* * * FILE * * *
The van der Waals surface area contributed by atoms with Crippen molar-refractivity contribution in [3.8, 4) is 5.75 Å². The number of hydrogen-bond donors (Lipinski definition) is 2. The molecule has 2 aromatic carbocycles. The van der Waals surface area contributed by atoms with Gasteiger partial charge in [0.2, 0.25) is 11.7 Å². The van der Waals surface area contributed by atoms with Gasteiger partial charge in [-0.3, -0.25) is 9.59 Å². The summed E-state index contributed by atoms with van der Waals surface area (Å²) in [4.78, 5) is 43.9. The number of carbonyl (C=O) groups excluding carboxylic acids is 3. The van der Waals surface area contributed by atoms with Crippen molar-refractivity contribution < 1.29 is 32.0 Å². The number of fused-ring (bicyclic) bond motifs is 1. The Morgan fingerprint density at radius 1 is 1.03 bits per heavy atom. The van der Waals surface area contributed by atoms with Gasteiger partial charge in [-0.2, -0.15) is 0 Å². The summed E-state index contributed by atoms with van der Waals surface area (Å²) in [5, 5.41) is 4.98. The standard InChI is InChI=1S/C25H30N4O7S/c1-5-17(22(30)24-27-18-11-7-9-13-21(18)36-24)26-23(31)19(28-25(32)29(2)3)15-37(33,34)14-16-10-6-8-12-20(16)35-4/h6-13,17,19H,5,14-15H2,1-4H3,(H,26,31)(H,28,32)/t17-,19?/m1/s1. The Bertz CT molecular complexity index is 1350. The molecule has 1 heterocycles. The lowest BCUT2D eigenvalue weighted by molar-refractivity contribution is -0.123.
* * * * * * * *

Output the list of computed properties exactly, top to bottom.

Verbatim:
The van der Waals surface area contributed by atoms with Crippen molar-refractivity contribution in [3.8, 4) is 5.75 Å². The number of hydrogen-bond donors (Lipinski definition) is 2. The molecule has 2 aromatic carbocycles. The van der Waals surface area contributed by atoms with Gasteiger partial charge in [0.2, 0.25) is 11.7 Å². The van der Waals surface area contributed by atoms with Gasteiger partial charge in [-0.3, -0.25) is 9.59 Å². The summed E-state index contributed by atoms with van der Waals surface area (Å²) in [4.78, 5) is 43.9. The number of carbonyl (C=O) groups excluding carboxylic acids is 3. The van der Waals surface area contributed by atoms with Crippen molar-refractivity contribution < 1.29 is 32.0 Å². The number of fused-ring (bicyclic) bond motifs is 1. The Morgan fingerprint density at radius 1 is 1.03 bits per heavy atom. The van der Waals surface area contributed by atoms with Gasteiger partial charge in [-0.2, -0.15) is 0 Å². The summed E-state index contributed by atoms with van der Waals surface area (Å²) in [5, 5.41) is 4.98. The standard InChI is InChI=1S/C25H30N4O7S/c1-5-17(22(30)24-27-18-11-7-9-13-21(18)36-24)26-23(31)19(28-25(32)29(2)3)15-37(33,34)14-16-10-6-8-12-20(16)35-4/h6-13,17,19H,5,14-15H2,1-4H3,(H,26,31)(H,28,32)/t17-,19?/m1/s1. The Bertz CT molecular complexity index is 1350. The molecule has 1 heterocycles. The lowest BCUT2D eigenvalue weighted by molar-refractivity contribution is -0.123.